In moderate climates like what occurs in Midwest states, plants will stop flowering under warmer summer temperatures or produce only a few flowers. The flowering period can be prolonged if spent flowers are removed from the plants. If the temperatures become too hot, the plants may not survive. Once the temperatures cool off, plants take off and start to flower again.

A Variety of Sizes for Multiple Uses Snapdragons come in a range of heights: dwarf (6-10 inches wide, 10-12 inches wide), medium (16-24 inches tall, 12-18 inches wide) and tall (24-30 inches tall, 14-16 inches wide). Dwarf types are currently the most common snapdragons found at garden centers. Their compact habit makes them ideal for sales in packs and pots and for multiple applications in garden plantings and in containers for porch and patio. Dwarf series include: Candy Tops, Crackle and Pop, Floral Showers, Palette, Snappy, Snapshot, Twinny and the newest introduction Snaptini. Medium series include: Liberty Classic, Solstice, Speedy Sonnet and Sonnet. Tall series include Madame Butterfly and Rocket. Snaptastic is a new type of intermediate height snapdragon that combines the bushy habit of dwarf types with taller flower stems typical of the medium types. Snaptastic offers better branching in the garden and requires less staking but retains the classic look of traditional snapdragons. The Candy Showers series is unique as the first trailing snapdragon series from seed. It is ideal for hanging baskets, window boxes and patio containers.

Garden How-To Tips Like many annuals, snapdragons can be started indoors from seed. Your local retailer will carry seed packets as well as young, transplantable plants. Because snapdragons can tolerate cold temperatures, they are often one of the first flowers along with pansies, violas, early spring perennials and bulb crops that gardeners can plant in the spring. In the garden, the tall types should be staked as needed to prevent them from falling over and breaking. They can become top heavy because of their large flowers.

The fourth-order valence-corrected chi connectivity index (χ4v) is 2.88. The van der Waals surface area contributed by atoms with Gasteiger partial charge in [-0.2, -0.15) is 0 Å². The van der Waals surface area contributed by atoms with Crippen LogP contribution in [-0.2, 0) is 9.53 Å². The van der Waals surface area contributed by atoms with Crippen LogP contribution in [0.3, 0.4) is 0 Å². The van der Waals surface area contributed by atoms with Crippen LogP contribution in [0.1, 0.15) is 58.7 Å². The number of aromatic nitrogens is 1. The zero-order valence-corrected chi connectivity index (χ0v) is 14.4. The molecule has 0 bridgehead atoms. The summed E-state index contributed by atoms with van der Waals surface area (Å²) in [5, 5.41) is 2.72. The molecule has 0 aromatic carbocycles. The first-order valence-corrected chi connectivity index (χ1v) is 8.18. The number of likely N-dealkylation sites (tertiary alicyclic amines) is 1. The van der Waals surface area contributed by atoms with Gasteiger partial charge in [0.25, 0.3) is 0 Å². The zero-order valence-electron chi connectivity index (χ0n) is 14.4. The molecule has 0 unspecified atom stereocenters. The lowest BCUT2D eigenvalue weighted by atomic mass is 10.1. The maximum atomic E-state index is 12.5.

Removing dead flowers is a good practice to ensure flowers keep initiating. If plants start to set too much seed, then the plants just peter out. Removing old flowers can also help to prevent gray mold disease (Botrytis).

Managing water is important, especially if gardeners are growing the medium to tall types. The plants have a fibrous root system and if they don’t become established in the soil, they will fall over. Snapdragons should be fed with a low-dose slow-release fertilizer like other bedding plants.

If you’re looking for flowers with multiple colors, different flower shapes, different sizes and great fragrance, you can’t go wrong planting snapdragons.

The National Garden Bureau recognizes and thanks David Kuack and Syngenta Flowers as author sand contributors to this fact sheet. This fact sheet is provided as an educational service of the National Garden Bureau.

Please consider NGB member companies as authoritative sources for information. Visit the Member Directory on our website for details about our members. Gardeners looking for seed and plant sources can select Shop Our Members at the top of our website home page,

Snapdragon Candy Showers Mixture.
Snapdragon Snapshot Mix.
Snapdragon Solstice Mix.
Snapdragon Candy Showers Mix.
Snow cover over garden beds.
Snow over coneflowers.